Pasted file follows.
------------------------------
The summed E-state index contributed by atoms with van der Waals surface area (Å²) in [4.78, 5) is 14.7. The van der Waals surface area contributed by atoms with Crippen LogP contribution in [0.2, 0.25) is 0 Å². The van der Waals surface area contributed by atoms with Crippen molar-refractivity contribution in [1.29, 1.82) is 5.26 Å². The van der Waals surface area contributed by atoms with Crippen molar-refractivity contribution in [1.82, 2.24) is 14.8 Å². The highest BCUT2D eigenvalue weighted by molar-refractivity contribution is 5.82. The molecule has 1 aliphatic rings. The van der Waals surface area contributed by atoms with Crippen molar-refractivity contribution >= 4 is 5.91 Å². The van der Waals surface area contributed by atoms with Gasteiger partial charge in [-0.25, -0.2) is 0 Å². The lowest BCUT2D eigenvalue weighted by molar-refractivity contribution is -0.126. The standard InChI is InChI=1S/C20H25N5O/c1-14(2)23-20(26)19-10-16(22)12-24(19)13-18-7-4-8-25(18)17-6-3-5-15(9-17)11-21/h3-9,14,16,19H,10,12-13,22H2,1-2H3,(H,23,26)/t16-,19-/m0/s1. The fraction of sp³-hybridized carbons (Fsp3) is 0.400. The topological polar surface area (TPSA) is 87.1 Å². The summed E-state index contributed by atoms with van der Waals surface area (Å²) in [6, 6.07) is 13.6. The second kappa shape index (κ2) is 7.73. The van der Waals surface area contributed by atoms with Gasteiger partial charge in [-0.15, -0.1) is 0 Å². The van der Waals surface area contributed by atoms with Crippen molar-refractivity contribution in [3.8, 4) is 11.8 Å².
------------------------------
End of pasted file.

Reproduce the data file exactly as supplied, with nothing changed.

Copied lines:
The summed E-state index contributed by atoms with van der Waals surface area (Å²) in [4.78, 5) is 14.7. The van der Waals surface area contributed by atoms with Crippen LogP contribution in [0.2, 0.25) is 0 Å². The van der Waals surface area contributed by atoms with Crippen molar-refractivity contribution in [1.29, 1.82) is 5.26 Å². The van der Waals surface area contributed by atoms with Crippen molar-refractivity contribution in [1.82, 2.24) is 14.8 Å². The highest BCUT2D eigenvalue weighted by molar-refractivity contribution is 5.82. The molecule has 1 aliphatic rings. The van der Waals surface area contributed by atoms with Crippen molar-refractivity contribution >= 4 is 5.91 Å². The van der Waals surface area contributed by atoms with Gasteiger partial charge in [-0.25, -0.2) is 0 Å². The lowest BCUT2D eigenvalue weighted by molar-refractivity contribution is -0.126. The standard InChI is InChI=1S/C20H25N5O/c1-14(2)23-20(26)19-10-16(22)12-24(19)13-18-7-4-8-25(18)17-6-3-5-15(9-17)11-21/h3-9,14,16,19H,10,12-13,22H2,1-2H3,(H,23,26)/t16-,19-/m0/s1. The fraction of sp³-hybridized carbons (Fsp3) is 0.400. The topological polar surface area (TPSA) is 87.1 Å². The summed E-state index contributed by atoms with van der Waals surface area (Å²) in [6, 6.07) is 13.6. The second kappa shape index (κ2) is 7.73. The van der Waals surface area contributed by atoms with Gasteiger partial charge in [-0.15, -0.1) is 0 Å². The van der Waals surface area contributed by atoms with Crippen molar-refractivity contribution in [3.8, 4) is 11.8 Å².